#1
If someone could explain how a PA system works that would be helpful. By that I mean explain where all the cables go, from guitar to whatever to mixer to... And it's an active P.A probably for small venues. (I've done a bit of research). And any suggestion for good, but not too pricey Speakers/mixers would be helpful too!
#7
Quote by Jehuty
Slider goes up, volume goes up. You can't explain that.


Eat your pheasant
Drink your wine
Your days are numbered, bourgeois swine!
#8
wait is this international make threads in the wrong subforum day?
why didn't I get the memo?
But boys will be boys and girls have those eyes
that'll cut you to ribbons, sometimes
and all you can do is just wait by the moon
and bleed if it's what she says you ought to do
#9
It was supposed to be a surprise
Quote by Trowzaa
I wish I was American.

~ A Rolling Potato Gathers No Moss ~
#10
Ahahaha calm down, yes I realise now this is the wrong forum and I'm extremely sorry for anyone's day that I have just ruined because of my nooby mistake.
#11
Quote by Cing Krimson
(I've done a bit of research)

Hah.

PA systems are designed to make your band's noises louder and spread them out throughout the venue you are playing in. A basic PA system works like this:
1) Microphones convert sound into an electrical signal
2) Mixers combine several signals into two signals for left and right. They also allow you to adjust the relative volume of each individual instrument and their position in the stereo field.
3) Amplifiers then make the two signals really loud
4) Loudspeakers convert the electrical signal back into sound

On large PA systems, each component will be separate. However, for more compact systems you can buy speakers with built-in amplifiers. These are called active speakers and need their own power supply.

MICROPHONES:
There are different types of microphones, but the most common types are dynamic and condenser mics. Generally, dynamic mics are more durable and are used very close to the source of sound. Examples of dynamic mics inclue the Shure SM58 (commonly used for vocals), SM57 (used for guitar amps, snare drums, virtually anything) and the AKG 112 (for kick drums).
Condenser mics are very sensitive and require their own 48v power supply to work. This is often known as "phantom power" and is provided by the mixer. Examples of condenser mics are the AKG Perception 170, which are used in pairs as drum overhead mics (for picking up cymbals at a distance).
Microphones are connected to the mixer using XLR cables. Look them up.

DIRECT INJECTION (DI):
Things like acoustic guitars, keyboards and electric basses don't necessarily need their own amplifiers and can be plugged straight into the mixer. However, the output impedance of the instrument needs to match the input impedance of the mixer. This is achieved using a DI box. They come in many shapes and sizes. Look them up.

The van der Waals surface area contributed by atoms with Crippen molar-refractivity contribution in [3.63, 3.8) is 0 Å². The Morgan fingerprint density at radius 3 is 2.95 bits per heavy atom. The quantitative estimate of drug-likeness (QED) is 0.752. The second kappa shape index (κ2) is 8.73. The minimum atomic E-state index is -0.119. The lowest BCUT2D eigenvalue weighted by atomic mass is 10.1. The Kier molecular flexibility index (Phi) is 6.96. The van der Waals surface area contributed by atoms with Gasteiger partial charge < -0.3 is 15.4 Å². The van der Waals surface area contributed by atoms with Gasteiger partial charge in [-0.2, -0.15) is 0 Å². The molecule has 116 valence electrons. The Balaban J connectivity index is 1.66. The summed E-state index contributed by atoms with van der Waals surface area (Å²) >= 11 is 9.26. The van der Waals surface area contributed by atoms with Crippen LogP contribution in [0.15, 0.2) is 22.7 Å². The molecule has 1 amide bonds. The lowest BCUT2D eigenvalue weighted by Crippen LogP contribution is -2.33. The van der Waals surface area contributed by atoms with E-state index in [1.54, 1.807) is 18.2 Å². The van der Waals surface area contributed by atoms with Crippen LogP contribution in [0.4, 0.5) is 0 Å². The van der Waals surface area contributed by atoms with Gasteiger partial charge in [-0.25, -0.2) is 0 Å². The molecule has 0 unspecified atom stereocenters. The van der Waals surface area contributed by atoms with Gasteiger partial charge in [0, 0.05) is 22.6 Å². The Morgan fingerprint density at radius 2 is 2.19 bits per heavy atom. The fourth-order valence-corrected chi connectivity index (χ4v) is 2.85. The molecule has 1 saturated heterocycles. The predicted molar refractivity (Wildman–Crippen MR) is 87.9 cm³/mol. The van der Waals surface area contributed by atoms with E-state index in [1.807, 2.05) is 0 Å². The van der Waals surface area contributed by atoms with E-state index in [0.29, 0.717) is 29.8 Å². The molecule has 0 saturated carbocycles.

MIXERS:
Let's have a look at a mixer.

Mixers have several inputs, each with an assigned channel and several controls arranged in columns. If you understand how one channel works, you can use mixers of any size. There's a lot going on but I'll try to briefly cover the basics.
At the top we have the inputs, in the form of XLR or 1/4 inch jacks. Use one input per channel to avoid instruments interfering with one another.
All input signals are going to be different, depending on how sensitive the microphone is and how close it is to the source of the sound. The gain control lets you boost weak signals and get them all up to a similar level. However, if you have too much gain, your signal becomes distorted and sounds shitty. Set the gain control all the way down and press the "SOLO" button at the bottom of the channel. This lets you hear this channel in isolation. On the far right of the board, you'll see two columns of red, yellow and green lights, representing the volume. Adjust the gain control such that the signal is at the top of the green section, but never peaks into the red. Press "SOLO" again to enable all the channels.


Now I'm tired of writing. I regret writing all this but I've gone too far already, so I may as well post it.

There is a lot to learn about PA systems and no-one is going to just tell you everything. You have to do at least a bit of research. We don't know how much you know, or what specifically you want to learn. Just google "PA system" or something.
#12
Perhaps the easiest way to tackle this is for you to ask about any part of the above mixer you don't understand. That is a pretty basic mixer above so it's probably a good one to examine for a beginner.
Gilchrist custom
Yamaha SBG500
Telecasters
Randall RM100 & RM20
Marshall JTM45 clone
Marshall JCM900 4102 (modded)
Marshall 18W clone
Fender 5F1 Champ clone
Atomic Amplifire
Marshall 1960A
Boss GT-100


Cathbard Amplification
My band
#13
wow, no one likes to make a long, technical, pointless post more than i do but not even i can manage to motivate myself to explain how a PA works.

sashki even got about 1/4 way through a good explanation and ran outta gas and ended with 'just google it'
punk isn't dead, it's always smelled that way.

"A perfection of means, and confusion of aims, seems to be our main problem."
-ae
#14
Thanks sashki, much appreciated. I'll just use trusty google from here so consider this thread dead... If it wasn't already.